Tallow and lard are both popular, traditional fats. How are they different? Which one is better for cooking, skincare and soap making? Today I’m giving you the complete rundown on tallow vs. lard.
If you’re into nutrient dense cooking, it’s likely you’re a huge fan of beautiful animal fats like tallow and lard.
You might be wondering which one is best in certain recipes. Or, you might be wondering which one is best for skin care. Let’s find out!
Tallow and lard definition
Tallow and lard are both rendered animal fats, but they come from different animals.
When you render beef fat, you get tallow. Tallow can also refer to rendered fat from other grazing animals, like deer, for example.
When you render pork fat, you get lard.
How to render tallow and lard
Rendering just means cooking raw fat until it is melted. I have a tutorial on how to render tallow, which you can check out here. I also have a quick version for how to render tallow in a crockpot here.
For both tallow and lard, the process is exactly the same. It’s a pretty easy process, and it’s a great way to use every part of the animal.
Whenever you buy a half or whole beef or pig, make sure to ask for the fat!
Is tallow lard?
Nope, they are different. Like I said above, tallow is from cattle and other grazing animals, while lard is from pork.
Lard comes from the skin and internal organs from inside pigs. Pigs tend to have big layers of fat beneath their skin.
When butchers process beef cattle, they mostly take the fat from around the internal organs. Beef fat from around the kidneys is called leaf fat, and is the very highest quality beef fat.
Beef raised in a feedlot or fed a lot of grain usually has some fat under the skin. 100% grass fed beef typically doesn’t have much fat under the skin, but does have very nutrient dense fat around the internal organs.
In general, fat from free range pigs and 100% grass fed cattle has the highest nutrient content. Fat from feedlot beef and factory farmed pigs has a much lower nutrient content. You can read more about this here.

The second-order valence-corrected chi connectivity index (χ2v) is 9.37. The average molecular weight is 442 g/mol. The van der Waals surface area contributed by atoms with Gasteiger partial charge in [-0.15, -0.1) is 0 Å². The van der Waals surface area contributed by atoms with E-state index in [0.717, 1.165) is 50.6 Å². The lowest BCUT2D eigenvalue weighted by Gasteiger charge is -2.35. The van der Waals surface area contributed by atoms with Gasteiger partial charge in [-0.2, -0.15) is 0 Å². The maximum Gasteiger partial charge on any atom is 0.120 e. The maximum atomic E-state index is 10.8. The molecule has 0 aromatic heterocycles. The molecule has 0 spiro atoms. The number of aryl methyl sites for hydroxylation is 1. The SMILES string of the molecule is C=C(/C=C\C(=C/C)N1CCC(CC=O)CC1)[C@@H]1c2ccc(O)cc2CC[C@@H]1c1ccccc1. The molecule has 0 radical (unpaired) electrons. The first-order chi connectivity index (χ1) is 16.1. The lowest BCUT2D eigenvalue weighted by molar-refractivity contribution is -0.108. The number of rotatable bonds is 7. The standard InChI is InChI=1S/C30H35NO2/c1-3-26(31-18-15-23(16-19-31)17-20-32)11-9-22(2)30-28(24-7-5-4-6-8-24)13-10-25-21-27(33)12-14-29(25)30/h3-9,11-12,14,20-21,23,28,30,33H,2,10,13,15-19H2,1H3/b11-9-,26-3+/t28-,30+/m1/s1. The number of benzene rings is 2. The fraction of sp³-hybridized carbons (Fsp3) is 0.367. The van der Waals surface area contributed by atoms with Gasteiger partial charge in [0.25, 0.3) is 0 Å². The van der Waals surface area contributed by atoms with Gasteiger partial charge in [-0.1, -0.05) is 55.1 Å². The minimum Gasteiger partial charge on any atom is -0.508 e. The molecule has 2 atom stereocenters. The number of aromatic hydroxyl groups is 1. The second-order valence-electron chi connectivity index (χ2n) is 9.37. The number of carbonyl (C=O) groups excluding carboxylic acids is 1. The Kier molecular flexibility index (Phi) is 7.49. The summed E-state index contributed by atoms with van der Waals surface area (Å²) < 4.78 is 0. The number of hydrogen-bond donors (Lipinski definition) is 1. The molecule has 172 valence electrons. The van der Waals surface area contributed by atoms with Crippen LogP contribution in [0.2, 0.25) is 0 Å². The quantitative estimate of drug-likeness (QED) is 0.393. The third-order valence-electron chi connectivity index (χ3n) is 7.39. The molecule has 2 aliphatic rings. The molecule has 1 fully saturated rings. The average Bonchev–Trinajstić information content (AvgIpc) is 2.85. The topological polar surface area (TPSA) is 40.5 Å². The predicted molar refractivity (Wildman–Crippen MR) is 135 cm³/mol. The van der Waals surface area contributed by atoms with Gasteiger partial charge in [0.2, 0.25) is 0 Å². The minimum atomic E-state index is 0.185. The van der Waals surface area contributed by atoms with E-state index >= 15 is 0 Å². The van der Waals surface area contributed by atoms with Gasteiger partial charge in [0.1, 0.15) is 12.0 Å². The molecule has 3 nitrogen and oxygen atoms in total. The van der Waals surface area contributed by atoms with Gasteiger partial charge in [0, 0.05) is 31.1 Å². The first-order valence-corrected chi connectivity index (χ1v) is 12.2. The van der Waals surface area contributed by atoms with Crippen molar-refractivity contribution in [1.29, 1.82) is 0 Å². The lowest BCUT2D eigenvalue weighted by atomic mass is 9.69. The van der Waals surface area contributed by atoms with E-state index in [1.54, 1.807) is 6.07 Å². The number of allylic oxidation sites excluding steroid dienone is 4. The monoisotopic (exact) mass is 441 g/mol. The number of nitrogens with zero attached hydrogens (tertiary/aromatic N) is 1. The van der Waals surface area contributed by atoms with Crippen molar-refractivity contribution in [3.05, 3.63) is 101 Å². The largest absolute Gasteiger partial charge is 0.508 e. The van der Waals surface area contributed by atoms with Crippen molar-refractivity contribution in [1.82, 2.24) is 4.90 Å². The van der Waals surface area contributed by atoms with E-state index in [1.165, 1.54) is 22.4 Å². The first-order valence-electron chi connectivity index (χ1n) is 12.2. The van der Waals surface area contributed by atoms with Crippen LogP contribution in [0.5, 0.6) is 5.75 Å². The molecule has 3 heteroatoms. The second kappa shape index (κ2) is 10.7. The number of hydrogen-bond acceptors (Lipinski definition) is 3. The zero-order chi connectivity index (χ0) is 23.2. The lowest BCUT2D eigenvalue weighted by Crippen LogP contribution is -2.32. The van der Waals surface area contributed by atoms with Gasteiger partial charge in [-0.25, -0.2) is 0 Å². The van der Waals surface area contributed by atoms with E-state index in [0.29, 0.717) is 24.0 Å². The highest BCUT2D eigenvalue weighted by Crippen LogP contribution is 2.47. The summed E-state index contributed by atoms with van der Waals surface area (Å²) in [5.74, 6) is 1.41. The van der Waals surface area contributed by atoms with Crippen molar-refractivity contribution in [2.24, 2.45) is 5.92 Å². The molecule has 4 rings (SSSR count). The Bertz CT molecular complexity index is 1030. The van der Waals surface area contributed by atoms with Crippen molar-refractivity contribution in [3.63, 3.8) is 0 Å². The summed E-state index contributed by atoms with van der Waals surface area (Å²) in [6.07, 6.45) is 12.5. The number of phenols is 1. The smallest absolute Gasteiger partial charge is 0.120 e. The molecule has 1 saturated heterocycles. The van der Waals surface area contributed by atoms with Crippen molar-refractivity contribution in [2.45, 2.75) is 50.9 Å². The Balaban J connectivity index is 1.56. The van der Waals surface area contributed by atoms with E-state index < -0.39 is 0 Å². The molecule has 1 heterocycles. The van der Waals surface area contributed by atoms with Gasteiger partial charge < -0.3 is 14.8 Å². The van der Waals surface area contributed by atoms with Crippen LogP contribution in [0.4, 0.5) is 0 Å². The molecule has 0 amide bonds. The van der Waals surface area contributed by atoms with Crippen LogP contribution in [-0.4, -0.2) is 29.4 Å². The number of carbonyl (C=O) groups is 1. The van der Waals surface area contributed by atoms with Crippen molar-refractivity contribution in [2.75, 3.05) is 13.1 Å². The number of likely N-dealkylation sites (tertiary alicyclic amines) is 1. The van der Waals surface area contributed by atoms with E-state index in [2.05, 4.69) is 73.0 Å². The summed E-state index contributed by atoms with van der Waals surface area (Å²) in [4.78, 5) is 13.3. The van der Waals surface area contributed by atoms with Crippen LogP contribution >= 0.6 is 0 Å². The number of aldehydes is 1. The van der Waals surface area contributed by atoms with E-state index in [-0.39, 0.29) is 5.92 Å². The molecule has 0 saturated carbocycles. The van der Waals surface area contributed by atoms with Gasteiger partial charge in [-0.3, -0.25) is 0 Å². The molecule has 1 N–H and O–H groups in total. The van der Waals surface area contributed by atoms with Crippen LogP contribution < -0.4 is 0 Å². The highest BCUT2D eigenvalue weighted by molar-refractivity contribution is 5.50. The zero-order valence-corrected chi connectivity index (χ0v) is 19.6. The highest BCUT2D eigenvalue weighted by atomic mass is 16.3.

Difference between tallow and lard
Tallow and lard are both amazing, traditional fats. they do have some differences, and there are times when you’ll want to choose one over the over.
Lard from free range pigs has high amounts of vitamin D. Tallow from 100% grass fed cattle has a bigger variety of vitamins and other nutrients.
Grass fed beef fat is:
- abundant in conjugated linoleic acid (CLA) which has powerful anti-inflammatory properties
- rich in minerals
- full of fall soluble vitamins A, D, E, K, and B12
Lard is softer at room temperature, and tallow is more stiff.
Tallow vs. lard for cooking
Tallow tends to be more flavorful, while lard is more neutral.
Lard is great for things like pastries and baked goods, where you don’t want a meaty flavor coming through.
Tallow is wonderful for frying things. I have a recipe for most delicious French fries you’ll ever eat, and you can check that out here.
Tallow vs. lard for skin
When it comes to skin care, tallow is the clear winner.
Like I explained above, lard from free range pigs is rich in vitamin D, which is great. But for skin care, you want a bigger variety of vitamins and nutrients.
Tallow contains so many wonderful vitamins and minerals that are perfect for healing and soothing skin. It is amazing for anti aging benefits, eczema, acne, diaper rash, sunburn, and so much more. I have a recipe for how to make tallow balm, which you can check out here.
Tallow or lard for soap
Both tallow and lard are great for soap making. They are stable fats that produce rich, creamy lather with nice cleansing properties. They also make for nice, hard bars that won’t melt away in the shower.
When you give the soap a nice super fatted level, like 8%, tallow and lard leave behind skin moisturizing and soothing properties as well.
I personally like to choose tallow for soap making, just because of the higher nutrient content. I have a recipe for soap made with tallow and other oils here, a pure tallow soap recipe here, and a tallow shampoo bar recipe here.
Tallow Vs. Lard Video
What traditional fats do you like to use?
What do you make with them? Share in the comments!
JOIN OUR TRADITIONAL HEALTH COMMUNITY, AND GRAB A FREE Natural Beauty Recipes EBOOK WHEN YOU SUBSCRIBE!
THINGS YOU CAN MAKE WITH TALLOW
This post contains affiliate links, which means I make a small commission at no extra cost to you. Get my full disclosure here.
SHOP THIS POST
WANT TO PICK UP A HANDMADE MADE TALLOW BALM, SALVE, OR SOAP?
Check out the Bumblebee Apothecary Shop here.
PIN IT FOR LATER
FOLLOW ALONG WITH BUMBLEBEE APOTHECARY
Thanks for stopping by! Be well! 🐝